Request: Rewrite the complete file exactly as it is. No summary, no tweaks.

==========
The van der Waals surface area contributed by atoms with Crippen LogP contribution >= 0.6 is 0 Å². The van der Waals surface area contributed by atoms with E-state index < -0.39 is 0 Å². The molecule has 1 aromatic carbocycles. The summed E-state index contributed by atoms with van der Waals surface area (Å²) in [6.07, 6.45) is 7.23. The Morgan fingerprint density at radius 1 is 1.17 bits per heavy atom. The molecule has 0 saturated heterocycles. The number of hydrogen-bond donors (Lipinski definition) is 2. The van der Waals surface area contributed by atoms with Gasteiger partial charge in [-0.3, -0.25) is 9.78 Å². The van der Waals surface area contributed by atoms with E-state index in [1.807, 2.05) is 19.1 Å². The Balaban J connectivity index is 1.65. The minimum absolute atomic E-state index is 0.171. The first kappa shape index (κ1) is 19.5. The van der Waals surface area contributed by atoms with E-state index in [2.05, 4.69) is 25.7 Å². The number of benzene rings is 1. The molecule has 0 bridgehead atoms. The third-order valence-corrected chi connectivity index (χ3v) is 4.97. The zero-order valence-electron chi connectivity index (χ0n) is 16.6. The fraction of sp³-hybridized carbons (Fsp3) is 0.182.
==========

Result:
The van der Waals surface area contributed by atoms with Crippen LogP contribution >= 0.6 is 0 Å². The van der Waals surface area contributed by atoms with E-state index < -0.39 is 0 Å². The molecule has 1 aromatic carbocycles. The summed E-state index contributed by atoms with van der Waals surface area (Å²) in [6.07, 6.45) is 7.23. The Morgan fingerprint density at radius 1 is 1.17 bits per heavy atom. The molecule has 0 saturated heterocycles. The number of hydrogen-bond donors (Lipinski definition) is 2. The van der Waals surface area contributed by atoms with Gasteiger partial charge in [-0.3, -0.25) is 9.78 Å². The van der Waals surface area contributed by atoms with E-state index in [1.807, 2.05) is 19.1 Å². The Balaban J connectivity index is 1.65. The minimum absolute atomic E-state index is 0.171. The first kappa shape index (κ1) is 19.5. The van der Waals surface area contributed by atoms with E-state index in [2.05, 4.69) is 25.7 Å². The number of benzene rings is 1. The molecule has 0 bridgehead atoms. The third-order valence-corrected chi connectivity index (χ3v) is 4.97. The zero-order valence-electron chi connectivity index (χ0n) is 16.6. The fraction of sp³-hybridized carbons (Fsp3) is 0.182.